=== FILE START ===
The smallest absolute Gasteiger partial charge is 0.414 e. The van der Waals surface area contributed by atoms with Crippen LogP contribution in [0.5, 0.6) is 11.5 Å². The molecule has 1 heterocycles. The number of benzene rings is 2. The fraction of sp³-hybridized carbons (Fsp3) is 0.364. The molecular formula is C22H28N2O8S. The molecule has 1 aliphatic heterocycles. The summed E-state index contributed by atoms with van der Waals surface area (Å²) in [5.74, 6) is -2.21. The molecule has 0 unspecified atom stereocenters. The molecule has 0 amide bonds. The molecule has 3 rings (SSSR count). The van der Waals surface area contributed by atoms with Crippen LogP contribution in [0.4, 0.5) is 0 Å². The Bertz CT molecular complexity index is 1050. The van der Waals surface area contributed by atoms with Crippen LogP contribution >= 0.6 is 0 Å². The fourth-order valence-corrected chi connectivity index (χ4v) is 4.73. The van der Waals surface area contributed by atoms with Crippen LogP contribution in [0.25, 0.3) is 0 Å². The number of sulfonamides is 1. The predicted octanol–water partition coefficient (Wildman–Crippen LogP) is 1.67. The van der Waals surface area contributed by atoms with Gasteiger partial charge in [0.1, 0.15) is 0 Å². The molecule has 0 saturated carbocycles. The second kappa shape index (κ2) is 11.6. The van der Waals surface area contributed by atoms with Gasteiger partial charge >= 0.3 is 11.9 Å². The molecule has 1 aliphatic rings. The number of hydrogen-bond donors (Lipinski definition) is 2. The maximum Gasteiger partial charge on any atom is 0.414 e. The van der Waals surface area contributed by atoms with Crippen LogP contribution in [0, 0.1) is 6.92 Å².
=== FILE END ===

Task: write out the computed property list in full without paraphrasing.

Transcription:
The smallest absolute Gasteiger partial charge is 0.414 e. The van der Waals surface area contributed by atoms with Crippen LogP contribution in [0.5, 0.6) is 11.5 Å². The molecule has 1 heterocycles. The number of benzene rings is 2. The fraction of sp³-hybridized carbons (Fsp3) is 0.364. The molecular formula is C22H28N2O8S. The molecule has 1 aliphatic heterocycles. The summed E-state index contributed by atoms with van der Waals surface area (Å²) in [5.74, 6) is -2.21. The molecule has 0 unspecified atom stereocenters. The molecule has 0 amide bonds. The molecule has 3 rings (SSSR count). The van der Waals surface area contributed by atoms with Crippen LogP contribution in [0.4, 0.5) is 0 Å². The Bertz CT molecular complexity index is 1050. The van der Waals surface area contributed by atoms with Crippen LogP contribution >= 0.6 is 0 Å². The fourth-order valence-corrected chi connectivity index (χ4v) is 4.73. The van der Waals surface area contributed by atoms with Crippen LogP contribution in [0.25, 0.3) is 0 Å². The number of sulfonamides is 1. The predicted octanol–water partition coefficient (Wildman–Crippen LogP) is 1.67. The van der Waals surface area contributed by atoms with Gasteiger partial charge in [0.1, 0.15) is 0 Å². The molecule has 0 saturated carbocycles. The second kappa shape index (κ2) is 11.6. The van der Waals surface area contributed by atoms with Gasteiger partial charge >= 0.3 is 11.9 Å². The molecule has 1 aliphatic rings. The number of hydrogen-bond donors (Lipinski definition) is 2. The maximum Gasteiger partial charge on any atom is 0.414 e. The van der Waals surface area contributed by atoms with Crippen LogP contribution in [0, 0.1) is 6.92 Å².